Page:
I recently saw a tweet from someone complaining about Visual Studio database projects:
Visual Studio db projects – sounds like a decent idea until you discover it was designed by people who’ve never built a real-world db app.
It reminded me of our own experience with this technology. We tried using it,
but ultimately chose db migrations instead. And while there were many reasons not to choose it, probably the most compelling one was that its approach
was too magical.
What Exactly Do You Mean by “Magical”?
Solutions of the “magical” variety go out of their way to hide (obfuscate?) the underlying implementation. They present the developer with
a Faustian bargain: I’ll make it easy for you to get things done so long as you don’t question how I work.
VS db project is a classic case study in magical solutions. Its job is to help you manage database changes and it does that by comparing your current schema (i.e., development)
against some baseline version (i.e. production). That comparison results in a delta file, which you could then apply to the baseline.
The problem is that it’s very difficult to predict with certainty what will be in the delta file (especially on projects with many database changes).
So, to use Visual Studio’s db project, you just have to trust that it always does the right thing. You have to believe in magic.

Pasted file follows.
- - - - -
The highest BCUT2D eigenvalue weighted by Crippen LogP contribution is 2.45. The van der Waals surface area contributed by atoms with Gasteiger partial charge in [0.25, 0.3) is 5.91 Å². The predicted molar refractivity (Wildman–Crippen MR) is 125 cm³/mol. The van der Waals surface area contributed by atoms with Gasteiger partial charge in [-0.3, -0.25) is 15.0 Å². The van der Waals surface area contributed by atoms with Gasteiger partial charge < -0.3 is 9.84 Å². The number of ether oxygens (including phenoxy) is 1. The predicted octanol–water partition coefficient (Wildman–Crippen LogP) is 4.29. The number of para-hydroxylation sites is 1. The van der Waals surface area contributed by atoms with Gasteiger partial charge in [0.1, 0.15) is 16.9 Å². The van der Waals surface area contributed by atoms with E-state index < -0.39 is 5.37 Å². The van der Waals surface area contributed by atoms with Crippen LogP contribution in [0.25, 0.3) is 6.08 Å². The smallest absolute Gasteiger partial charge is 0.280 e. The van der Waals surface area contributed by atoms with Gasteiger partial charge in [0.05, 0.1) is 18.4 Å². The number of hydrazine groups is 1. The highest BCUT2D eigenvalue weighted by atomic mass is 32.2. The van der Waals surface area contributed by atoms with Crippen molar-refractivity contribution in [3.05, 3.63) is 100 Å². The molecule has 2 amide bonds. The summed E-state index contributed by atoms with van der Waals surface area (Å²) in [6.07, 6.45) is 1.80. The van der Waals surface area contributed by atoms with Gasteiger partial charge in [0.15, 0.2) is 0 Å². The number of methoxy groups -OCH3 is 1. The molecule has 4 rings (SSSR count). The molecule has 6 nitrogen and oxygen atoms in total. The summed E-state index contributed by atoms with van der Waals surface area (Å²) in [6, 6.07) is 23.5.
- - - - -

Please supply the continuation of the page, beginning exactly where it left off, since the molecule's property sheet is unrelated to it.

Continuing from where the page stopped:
Ok, But What’s Wrong With Magic?
Well, good devs* don’t like magic. They want to understand exactly what’s happening under the hood. They want to know how the machine got from point
A to point B. Most importantly, they want to be in control of their code (instead of the other way around).
Good devs also know that magic comes at a cost. That cost is paid when things don’t work exactly as you expected. Suddenly, you have to dig through
a maze of your framework’s abstractions to understand what went wrong.
This is why db migrations are so dev friendly. There’s no mystery here: sequentially numbered files are applied, one by one, to the database.
You can see exactly what changes are being made at each step, you can see exactly what version your database is currently at, etc. No magic.
Yes, But Isn’t Everything Magical to Some Extent?
I realize that any abstraction could be considered magical. For instance, a compiler is magical: you blindly rely on it to transform your source into a binary executable.
The thing is, for certain abstractions the tradeoff between transparency and magic makes sense. Sure, you could figure out what exactly the compiler
is doing behind the scenes, but why would you want to? (other than to get Vietnam-style flashbacks from your undergrad compilers course).
Furthermore, it’s not always obvious when that tradeoff makes sense. Take CoffeeScript.
a compelling case that the cost of obfuscation is too high.
* By the way, I don’t think this is true for all devs. In my experience, mediocre / bad devs are usually a lot more willing to accept magical solutions.
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